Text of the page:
Poliomyelitis



Poliomyelitis, or polio, is a serious infectious disease that attacks muscle-controlling nerves and can eventually cause paralysis. Poliomyelitis, sometimes called infantile paralysis, is caused by one of three related viruses, and it primarily affects children. However, adults can also be infected. There is no drug that can cure the disease once a person has been infected.

Poliomyelitis is infectious, meaning it is spread primarily through contact with someone who already has the disease. The virus enters the body through the mouth and then enters the bloodstream. Once in the central nervous system, it travels along nerve pathways. In severe cases, it reaches the spinal cord or the brain where it causes lesions (abnormal changes in the structure of body tissue).

Symptoms usually begin to show one to three weeks after the virus is contracted. In some cases, the attack may be so mild that it goes unnoticed. The body quickly develops immunity and the virus is eliminated. A more severe attack gives rise to symptoms that resemble those of influenza (fever, sore throat, vomiting, diarrhea, stiff neck and back, and muscle pain). About two-thirds of people infected in such a way recover without suffering any paralysis.

A serious attack occurs if the virus reaches the central nervous system. Muscle tissue weakens and paralysis develops. Usually the paralysis is only temporary, and about 50 percent of people infected recover without permanent disability. However, if any of the cells attacked by the virus are destroyed, they cannot be replaced and muscle function is permanently impaired. About 25 percent of people who recover after being seriously infected have severe permanent disability.

Words to Know

Epidemic: Rapidly spreading outbreak of a contagious disease.

Iron lung: Device developed in 1928 by Philip Drinker to maintain artificial respiration in a person over a long period of time.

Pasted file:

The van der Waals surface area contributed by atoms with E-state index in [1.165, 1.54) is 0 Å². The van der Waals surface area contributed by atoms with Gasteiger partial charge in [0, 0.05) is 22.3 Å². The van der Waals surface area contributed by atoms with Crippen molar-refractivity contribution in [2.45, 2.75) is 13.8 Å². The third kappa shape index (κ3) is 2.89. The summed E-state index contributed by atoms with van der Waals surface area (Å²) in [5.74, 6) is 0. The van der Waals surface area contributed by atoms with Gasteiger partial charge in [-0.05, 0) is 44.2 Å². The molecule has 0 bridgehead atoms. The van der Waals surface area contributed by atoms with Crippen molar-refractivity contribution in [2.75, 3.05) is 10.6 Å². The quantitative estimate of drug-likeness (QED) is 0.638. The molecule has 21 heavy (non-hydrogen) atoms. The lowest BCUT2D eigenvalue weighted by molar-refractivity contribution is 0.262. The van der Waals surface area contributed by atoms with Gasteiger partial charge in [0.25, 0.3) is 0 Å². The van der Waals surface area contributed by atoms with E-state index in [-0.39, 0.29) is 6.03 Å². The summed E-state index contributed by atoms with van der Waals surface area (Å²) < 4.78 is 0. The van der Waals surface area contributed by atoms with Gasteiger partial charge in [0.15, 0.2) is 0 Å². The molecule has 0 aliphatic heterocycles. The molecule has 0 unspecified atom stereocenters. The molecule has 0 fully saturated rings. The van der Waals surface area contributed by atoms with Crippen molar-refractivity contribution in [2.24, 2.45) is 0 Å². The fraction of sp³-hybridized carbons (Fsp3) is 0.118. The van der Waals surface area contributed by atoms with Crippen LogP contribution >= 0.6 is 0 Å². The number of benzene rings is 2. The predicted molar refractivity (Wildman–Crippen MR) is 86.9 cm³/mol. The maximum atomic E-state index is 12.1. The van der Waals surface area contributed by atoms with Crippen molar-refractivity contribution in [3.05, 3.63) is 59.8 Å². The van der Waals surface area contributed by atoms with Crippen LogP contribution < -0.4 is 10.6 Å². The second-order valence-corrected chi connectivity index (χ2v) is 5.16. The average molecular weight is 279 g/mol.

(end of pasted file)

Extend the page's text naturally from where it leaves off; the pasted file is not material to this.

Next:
Sabin vaccine: Oral polio vaccine developed by Albert Sabin from weakened live polio viruses and introduced in 1961.

Salk vaccine: Polio vaccine developed by Jonas Salk in the mid-1950s from dead polio viruses and given through injection.

If the nerve cells of the brain are attacked (a condition known as bulbar poliomyelitis), the muscles controlling swallowing, heartbeat, and breathing are paralyzed. The result is death.

Development of the iron lung

Incidents of poliomyelitis can be traced back to ancient Egypt. The first recorded poliomyelitis epidemic (a rapidly spreading outbreak of a contagious disease) was in Sweden in 1881. From that time until the mid-1900s, there were regular epidemics throughout the world.

To help those people infected with poliomyelitis whose respiratory (breathing) muscles had been paralyzed, American physiologist Philip Drinker (1893–1977) invented the Drinker tank respirator (commonly known as the iron lung) in 1928. It is a device to maintain artificial respiration in a person over a long period of time. The iron lung is an airtight cylindrical steel drum that encloses the entire body, with only a patient's head exposed. Pumps connected to the device lower and raise air pressure within the drum, which contracts and expands a patient's chest walls (imitating the action of breathing). Many poliomyelitis patients were kept alive in such a manner, but it was not a cure for the disease.

Salk and Sabin vaccines

In the early 1950s, American microbiologist Jonas Salk (1914–1995) developed the first vaccine to prevent the spread of the disease. The Salk vaccine is composed of killed poliomyelitis virus. A series of three of

Polio victims kept alive by iron lungs. (Reproduced by permission of the Corbis Corporation [Bellevue].)
Polio victims kept alive by iron lungs. (Reproduced by permission of the
Corbis Corporation [Bellevue]
.)

four injections with the killed-virus vaccine prompts the body's immune system to produce antibodies that will attack any future invading forms of the disease. In 1955, the vaccine was officially pronounced effective, potent, and safe in almost 90 percent of cases. The major defense the Salk vaccine provides against polio viruses is to prevent them from spreading from the digestive system to the nervous and respiratory systems. But it cannot prevent the viruses from entering the intestinal tract.

In the late 1950s, Russian-born American virologist Albert Sabin (1906–1993) developed a vaccine that has proven to provide longer immunity against the disease than the Salk vaccine. The Sabin vaccine is composed of live (but weakened and harmless) poliomyelitis virus. After four years of worldwide tests, the vaccine became available to the public in 1961. The advantage of the Sabin vaccine is that it is given orally and offers protection with only a single dose. The vaccine goes straight to the intestinal tract and builds up immunity there as well as in other parts of the body.

Both vaccines are effective against all forms of the poliomyelitis virus. Near the end of the twentieth century, health organizations reported that poliomyelitis was close to extinction in the Western Hemisphere.

[ See also Vaccine ]



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